Nope. LOL.

The problem I personally had with Ricky -- basing this on both a screenwriting and producing perspective? His dialogue with Jay gave me the Dexter-like vibe but then that was immediately taken away when you have him masturbating while observing his victims suffer via computer monitor. With so few pages? It felt like the masturbation was simply for shock value.

So at this point? Not sure if he's credible but sure... He's ENGAGING. LOL. In fact? I think the dialogue could stand a couple of polishes but it wasn't bad for what was happening.

Which brings me to the rest of the script... This is just a working draft... Not even what I would call a first draft. So all the problems I saw -- which were plenty -- can easily be reworked and resolved after you get a first draft written.

I saw formatting problems... Overwriting. Typos. None of that is a deal-killer but? I've been doing this for over 30 years... You have a couple of choices at this point. Keep writing it the way you're writing but understand that IF YOU DO? You will have a hell of a lot of work cut out for you once you're finished... i.e., fixing all those problems which by then? Will have grown exponentially.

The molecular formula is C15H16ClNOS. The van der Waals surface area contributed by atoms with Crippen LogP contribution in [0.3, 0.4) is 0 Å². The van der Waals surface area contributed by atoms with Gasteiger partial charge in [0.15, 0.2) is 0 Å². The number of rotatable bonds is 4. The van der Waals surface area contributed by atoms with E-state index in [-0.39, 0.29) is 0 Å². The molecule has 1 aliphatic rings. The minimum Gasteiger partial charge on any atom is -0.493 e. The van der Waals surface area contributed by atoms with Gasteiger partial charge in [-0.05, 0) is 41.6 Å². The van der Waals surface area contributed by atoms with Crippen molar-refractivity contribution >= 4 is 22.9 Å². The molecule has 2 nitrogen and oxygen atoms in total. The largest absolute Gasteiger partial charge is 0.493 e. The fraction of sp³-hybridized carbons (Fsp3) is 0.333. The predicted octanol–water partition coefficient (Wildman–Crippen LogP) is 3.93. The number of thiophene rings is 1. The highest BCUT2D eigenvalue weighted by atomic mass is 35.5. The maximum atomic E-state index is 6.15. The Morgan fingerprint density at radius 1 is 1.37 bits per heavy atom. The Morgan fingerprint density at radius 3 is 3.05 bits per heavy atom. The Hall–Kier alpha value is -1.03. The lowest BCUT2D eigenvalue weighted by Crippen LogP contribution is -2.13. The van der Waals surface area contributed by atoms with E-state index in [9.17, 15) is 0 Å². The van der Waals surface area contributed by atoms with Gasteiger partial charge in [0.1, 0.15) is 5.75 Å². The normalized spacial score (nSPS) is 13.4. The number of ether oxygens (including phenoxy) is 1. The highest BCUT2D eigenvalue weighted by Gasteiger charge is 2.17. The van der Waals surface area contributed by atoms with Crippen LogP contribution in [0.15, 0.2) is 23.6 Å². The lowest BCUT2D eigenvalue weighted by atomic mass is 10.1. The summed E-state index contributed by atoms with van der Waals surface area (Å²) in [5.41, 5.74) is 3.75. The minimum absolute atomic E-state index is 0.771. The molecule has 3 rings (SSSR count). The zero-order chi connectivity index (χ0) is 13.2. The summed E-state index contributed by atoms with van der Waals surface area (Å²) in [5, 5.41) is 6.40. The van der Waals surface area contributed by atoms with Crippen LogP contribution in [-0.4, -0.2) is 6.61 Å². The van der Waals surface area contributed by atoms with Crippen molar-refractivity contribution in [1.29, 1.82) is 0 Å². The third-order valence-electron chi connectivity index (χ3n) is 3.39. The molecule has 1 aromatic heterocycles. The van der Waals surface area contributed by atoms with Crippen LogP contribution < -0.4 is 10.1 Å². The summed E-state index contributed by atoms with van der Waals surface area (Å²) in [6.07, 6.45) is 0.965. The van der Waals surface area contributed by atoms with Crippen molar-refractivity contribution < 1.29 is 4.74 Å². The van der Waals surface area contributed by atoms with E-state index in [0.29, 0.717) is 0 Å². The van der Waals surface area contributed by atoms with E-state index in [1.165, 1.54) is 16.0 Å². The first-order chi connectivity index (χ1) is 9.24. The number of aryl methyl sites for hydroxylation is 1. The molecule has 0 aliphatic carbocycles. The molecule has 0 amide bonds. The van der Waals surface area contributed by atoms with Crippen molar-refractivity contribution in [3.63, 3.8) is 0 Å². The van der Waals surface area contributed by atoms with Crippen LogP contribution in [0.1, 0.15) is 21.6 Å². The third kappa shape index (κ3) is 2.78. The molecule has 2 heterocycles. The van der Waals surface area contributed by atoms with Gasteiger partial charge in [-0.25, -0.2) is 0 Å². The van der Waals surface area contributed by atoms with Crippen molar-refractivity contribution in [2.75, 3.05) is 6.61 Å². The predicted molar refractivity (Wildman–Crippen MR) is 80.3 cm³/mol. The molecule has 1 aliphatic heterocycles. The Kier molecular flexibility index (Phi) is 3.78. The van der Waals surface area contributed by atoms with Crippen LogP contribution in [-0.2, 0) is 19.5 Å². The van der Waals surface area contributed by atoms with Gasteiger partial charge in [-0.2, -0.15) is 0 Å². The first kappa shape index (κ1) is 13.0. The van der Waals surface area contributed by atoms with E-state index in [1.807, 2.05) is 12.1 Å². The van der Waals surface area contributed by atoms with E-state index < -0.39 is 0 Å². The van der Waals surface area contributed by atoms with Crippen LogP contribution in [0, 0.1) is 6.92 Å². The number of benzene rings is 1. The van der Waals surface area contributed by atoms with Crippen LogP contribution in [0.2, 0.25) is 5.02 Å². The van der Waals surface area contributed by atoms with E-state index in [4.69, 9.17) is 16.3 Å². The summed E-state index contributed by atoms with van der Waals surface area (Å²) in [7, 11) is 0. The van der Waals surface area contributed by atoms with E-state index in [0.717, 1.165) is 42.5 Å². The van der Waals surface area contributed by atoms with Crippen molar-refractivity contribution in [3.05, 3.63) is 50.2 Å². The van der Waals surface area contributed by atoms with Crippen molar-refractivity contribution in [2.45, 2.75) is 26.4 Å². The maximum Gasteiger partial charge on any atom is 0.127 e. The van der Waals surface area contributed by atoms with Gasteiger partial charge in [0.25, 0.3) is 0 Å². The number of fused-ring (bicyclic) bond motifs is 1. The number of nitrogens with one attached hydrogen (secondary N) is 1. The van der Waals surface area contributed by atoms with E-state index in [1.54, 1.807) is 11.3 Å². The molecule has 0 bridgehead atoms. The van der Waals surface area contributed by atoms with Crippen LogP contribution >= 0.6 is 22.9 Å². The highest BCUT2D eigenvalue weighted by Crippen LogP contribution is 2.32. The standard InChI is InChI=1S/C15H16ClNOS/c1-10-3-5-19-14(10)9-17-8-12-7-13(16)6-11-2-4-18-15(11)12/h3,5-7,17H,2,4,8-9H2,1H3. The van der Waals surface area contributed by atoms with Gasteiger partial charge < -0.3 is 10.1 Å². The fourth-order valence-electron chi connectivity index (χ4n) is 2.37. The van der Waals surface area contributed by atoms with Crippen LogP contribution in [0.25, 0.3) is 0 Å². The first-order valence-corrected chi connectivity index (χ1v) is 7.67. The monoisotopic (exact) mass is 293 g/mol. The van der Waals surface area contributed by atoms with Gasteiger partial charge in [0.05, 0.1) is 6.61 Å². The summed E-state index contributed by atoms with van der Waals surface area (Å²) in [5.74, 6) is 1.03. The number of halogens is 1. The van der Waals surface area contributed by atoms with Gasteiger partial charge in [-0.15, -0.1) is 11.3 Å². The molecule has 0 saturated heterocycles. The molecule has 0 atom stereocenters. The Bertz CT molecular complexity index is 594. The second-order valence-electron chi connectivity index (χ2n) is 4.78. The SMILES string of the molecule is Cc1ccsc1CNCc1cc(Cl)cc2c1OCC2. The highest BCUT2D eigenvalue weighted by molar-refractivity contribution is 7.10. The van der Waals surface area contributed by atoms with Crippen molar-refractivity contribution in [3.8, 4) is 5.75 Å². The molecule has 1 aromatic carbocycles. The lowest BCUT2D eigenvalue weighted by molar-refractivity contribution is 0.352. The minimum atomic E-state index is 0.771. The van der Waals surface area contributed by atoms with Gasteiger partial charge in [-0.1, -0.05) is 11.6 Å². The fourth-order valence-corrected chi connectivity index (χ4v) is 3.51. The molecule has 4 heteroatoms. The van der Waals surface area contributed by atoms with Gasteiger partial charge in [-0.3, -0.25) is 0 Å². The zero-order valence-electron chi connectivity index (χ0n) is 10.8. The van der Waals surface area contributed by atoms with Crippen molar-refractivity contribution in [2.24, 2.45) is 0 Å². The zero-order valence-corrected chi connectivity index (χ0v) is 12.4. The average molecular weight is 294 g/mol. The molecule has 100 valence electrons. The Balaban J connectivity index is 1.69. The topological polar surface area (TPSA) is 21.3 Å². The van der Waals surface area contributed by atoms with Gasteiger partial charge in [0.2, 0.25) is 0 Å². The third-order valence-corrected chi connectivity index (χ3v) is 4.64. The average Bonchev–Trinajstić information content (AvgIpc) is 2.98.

What I'd like to suggest? And of course, it's only a suggestion... Learn how to resolve all those problems NOW before the script gets too long. It's okay to overwrite a little here and there but let's say you've written 110 pages (or less) in the same way as I'm seeing with these pages. I can tell you right off the bat that you're going to end up being short because by the time you've fixed all the overwriting? You've lost too many pages and now you need more story.

If you don't think this happens? It does. LOL. ALL THE TIME.

Things like: He looks on nervously.

Just shouldn't even be in a spec... We should already know Jay is nervous as hell simply by his dialogue and behavior.

But here's the good news should you decide to keep moving forward and just keep writing it the way you've been writing it... It'll be FIXABLE.

Bottom line? Write it out however you feel like you MUST WRITE IT to get it all OUT of you. Just know that after it's all said and done?

THE REAL WORK BEGINS.

Good luck!
 
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Thanks for your input Unknown screenwriter. I haven't written any of the feature screenplay, just this short, although I do have an outline for the overall story.

The idea was to get some feedback about the character first, and make the necessary changes to his personality before I start. I get what you're saying about the Dexter vibe, but you could equally say it's along the same lines as Saw and Seven too. All very similar in that retribution aspect. That can be said of most horrors really, there's not many I think where you could say it's not similar in some way to another movie. What I need, is for the antogonist to have a USP. I'd gone down the route of making the vengeance a full-on sexual perversion for him as the USP, but as I mentioned to SFoster, have decided against that and will be cutting it or at the very least, toning it down.